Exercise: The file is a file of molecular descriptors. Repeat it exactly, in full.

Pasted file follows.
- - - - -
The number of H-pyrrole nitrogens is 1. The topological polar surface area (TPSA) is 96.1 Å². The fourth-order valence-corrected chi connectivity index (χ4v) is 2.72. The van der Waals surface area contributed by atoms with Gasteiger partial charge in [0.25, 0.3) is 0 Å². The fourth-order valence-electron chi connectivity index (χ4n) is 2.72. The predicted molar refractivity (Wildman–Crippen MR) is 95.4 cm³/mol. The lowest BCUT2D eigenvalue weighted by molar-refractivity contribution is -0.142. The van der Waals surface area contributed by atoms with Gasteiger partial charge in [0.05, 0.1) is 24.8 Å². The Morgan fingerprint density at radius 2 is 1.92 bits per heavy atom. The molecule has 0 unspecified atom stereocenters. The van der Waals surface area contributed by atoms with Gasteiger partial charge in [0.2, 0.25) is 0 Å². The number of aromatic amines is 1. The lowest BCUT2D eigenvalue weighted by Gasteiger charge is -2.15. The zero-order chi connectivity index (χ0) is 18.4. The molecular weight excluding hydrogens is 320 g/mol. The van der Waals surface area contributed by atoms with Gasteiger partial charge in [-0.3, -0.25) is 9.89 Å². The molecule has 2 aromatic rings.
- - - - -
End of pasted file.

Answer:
The number of H-pyrrole nitrogens is 1. The topological polar surface area (TPSA) is 96.1 Å². The fourth-order valence-corrected chi connectivity index (χ4v) is 2.72. The van der Waals surface area contributed by atoms with Gasteiger partial charge in [0.25, 0.3) is 0 Å². The fourth-order valence-electron chi connectivity index (χ4n) is 2.72. The predicted molar refractivity (Wildman–Crippen MR) is 95.4 cm³/mol. The lowest BCUT2D eigenvalue weighted by molar-refractivity contribution is -0.142. The van der Waals surface area contributed by atoms with Gasteiger partial charge in [0.05, 0.1) is 24.8 Å². The Morgan fingerprint density at radius 2 is 1.92 bits per heavy atom. The molecule has 0 unspecified atom stereocenters. The van der Waals surface area contributed by atoms with Gasteiger partial charge in [0.2, 0.25) is 0 Å². The number of aromatic amines is 1. The lowest BCUT2D eigenvalue weighted by Gasteiger charge is -2.15. The zero-order chi connectivity index (χ0) is 18.4. The molecular weight excluding hydrogens is 320 g/mol. The van der Waals surface area contributed by atoms with Gasteiger partial charge in [-0.3, -0.25) is 9.89 Å². The molecule has 2 aromatic rings.